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Tulip fever

In the pink dawn of Sunday, September 1st, the finishing touches were applied to an installation of 150,000 tulips that had been in preparation for several months.

A carpet of tulips across Seafarers Bridge led Melburnians to a field of tulips on the wharf apron outside Goods Shed No 5 on North Wharf. People were invited to help themselves to tulips. No number specified. No limits imposed.

Decaying, fraying Goods Shed No 5 was the perfect urban backdrop for artist Joost Bakker’s imagination.

Goods Shed No 5, and restored North Wharf

The prompt for this act of beauty was when Joost Bakker learned that this was to be the final tulip growing season for his brother Pete. He won’t be growing tulips any more even though tulip growing has been in the family for generations. It’s just no longer competitive to grow tulips locally.

The tulip bulbs had been trucked down from Monbulk and grown on in their nutrient rich medium at the site of the new Seafarers Park to be ready for their mass blooming on the first day of spring.

The Bakkers chose to celebrate the end of this era, not with bitterness, but with this massive tulip give away.

All that was asked in exchange for an armful of flowers was to support local flower growers and engage with flower sellers in the future about whether their flowers are grown locally. Locally grown flowers in season, like vegetables, require fewer inputs – of pesticides, fertilisers, water and insecticides. Unlike vegetables, flowers are not required to show the country of origin.

In dwellings all over Melbourne, 150,000 tulips will now be blooming fed by their plump bulbs. Such is Joost Bakker’s zero waste imagination – generous and full of possibilities.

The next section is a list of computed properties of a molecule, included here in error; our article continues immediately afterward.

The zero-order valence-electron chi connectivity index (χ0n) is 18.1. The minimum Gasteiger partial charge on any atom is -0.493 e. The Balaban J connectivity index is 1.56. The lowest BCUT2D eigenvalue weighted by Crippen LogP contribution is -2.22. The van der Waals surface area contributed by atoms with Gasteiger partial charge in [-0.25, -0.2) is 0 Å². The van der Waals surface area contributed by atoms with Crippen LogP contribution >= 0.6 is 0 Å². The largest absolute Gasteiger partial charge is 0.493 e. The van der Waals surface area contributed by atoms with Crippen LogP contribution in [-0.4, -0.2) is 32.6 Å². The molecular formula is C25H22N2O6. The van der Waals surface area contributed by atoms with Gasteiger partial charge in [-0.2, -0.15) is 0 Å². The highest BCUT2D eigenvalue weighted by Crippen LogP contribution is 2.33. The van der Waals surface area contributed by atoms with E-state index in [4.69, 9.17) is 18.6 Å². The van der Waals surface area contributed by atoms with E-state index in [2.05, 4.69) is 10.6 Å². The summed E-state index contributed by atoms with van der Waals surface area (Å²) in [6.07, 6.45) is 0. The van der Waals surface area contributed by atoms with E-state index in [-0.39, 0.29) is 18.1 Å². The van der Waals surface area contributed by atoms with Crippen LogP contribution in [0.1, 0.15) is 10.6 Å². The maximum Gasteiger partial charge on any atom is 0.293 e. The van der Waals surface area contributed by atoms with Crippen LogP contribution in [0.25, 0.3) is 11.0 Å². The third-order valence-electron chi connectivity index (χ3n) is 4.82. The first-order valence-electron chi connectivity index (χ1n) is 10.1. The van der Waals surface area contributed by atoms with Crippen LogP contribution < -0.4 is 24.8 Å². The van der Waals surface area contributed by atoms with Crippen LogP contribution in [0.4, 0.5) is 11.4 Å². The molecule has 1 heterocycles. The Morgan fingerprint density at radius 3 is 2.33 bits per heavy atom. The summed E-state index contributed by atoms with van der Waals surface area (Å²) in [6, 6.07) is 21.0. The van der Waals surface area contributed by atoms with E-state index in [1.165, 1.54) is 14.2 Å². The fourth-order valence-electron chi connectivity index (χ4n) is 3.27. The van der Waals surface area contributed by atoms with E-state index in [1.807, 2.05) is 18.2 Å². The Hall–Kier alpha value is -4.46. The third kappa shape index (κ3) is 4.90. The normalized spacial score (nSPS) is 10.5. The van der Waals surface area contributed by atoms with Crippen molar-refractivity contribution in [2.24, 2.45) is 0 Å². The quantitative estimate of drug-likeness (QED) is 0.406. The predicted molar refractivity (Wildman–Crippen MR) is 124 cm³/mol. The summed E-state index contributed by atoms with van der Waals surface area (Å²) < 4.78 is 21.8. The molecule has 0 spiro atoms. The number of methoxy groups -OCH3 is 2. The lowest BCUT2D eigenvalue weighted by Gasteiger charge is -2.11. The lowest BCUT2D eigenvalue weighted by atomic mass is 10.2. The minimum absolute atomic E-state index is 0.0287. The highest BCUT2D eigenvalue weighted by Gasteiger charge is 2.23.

In the background, repair work is underway to the Mission to Seafarers. The floor in the main hall has been repaired, replaced (where it was needed) and sanded, and is now ready for another coat of varnish. Services to seafarers continue upstairs throughout the renovation work which is guided by conservation architects Lovell Chen.


In the foreground, the display suite for Riverlee’s Seafarers development. Expect to see posh pooches along North Wharf as Riverlee recently announced that 1Hotel, part of his development, will be notably pet friendly. Features will include plush in-room dog beds, treats available to purchased from the minibar, doggy-day-care and dog-walking services.

Goods Shed No 5, future Seafarers Park, and Seafarers display suite

Riverlee aims to be deeply sensitive to the local history of the site. As part of their public benefit contribution, Riverlee has restored the Malcolm Moore crane, and will incorporate Goods Shed No 5 as a new function centre within the development. They have also restored the decaying wharf and will pay for Seafarers Park. Their website includes a brief history of the site.

Recently I have begun to feel more and more strongly that there is more to heritage than the exemplary restoration of buildings and structures, a theme to explore another day.


Joost Bakker on instagram Early start at Seafarers

Foreground Fertile ground for change: Joost Bakker tackles the toxic city 7 March 2019

Seafarers Residences at 731-739 Flinders St. The website shows a fascinating photograph illustrating the relationship of the Mission to Seafarers to the wharves on the Yarra River bank.

Earlier Port Places posts on changing North Wharf: Records, A heritage dome in a development precinct, Port places

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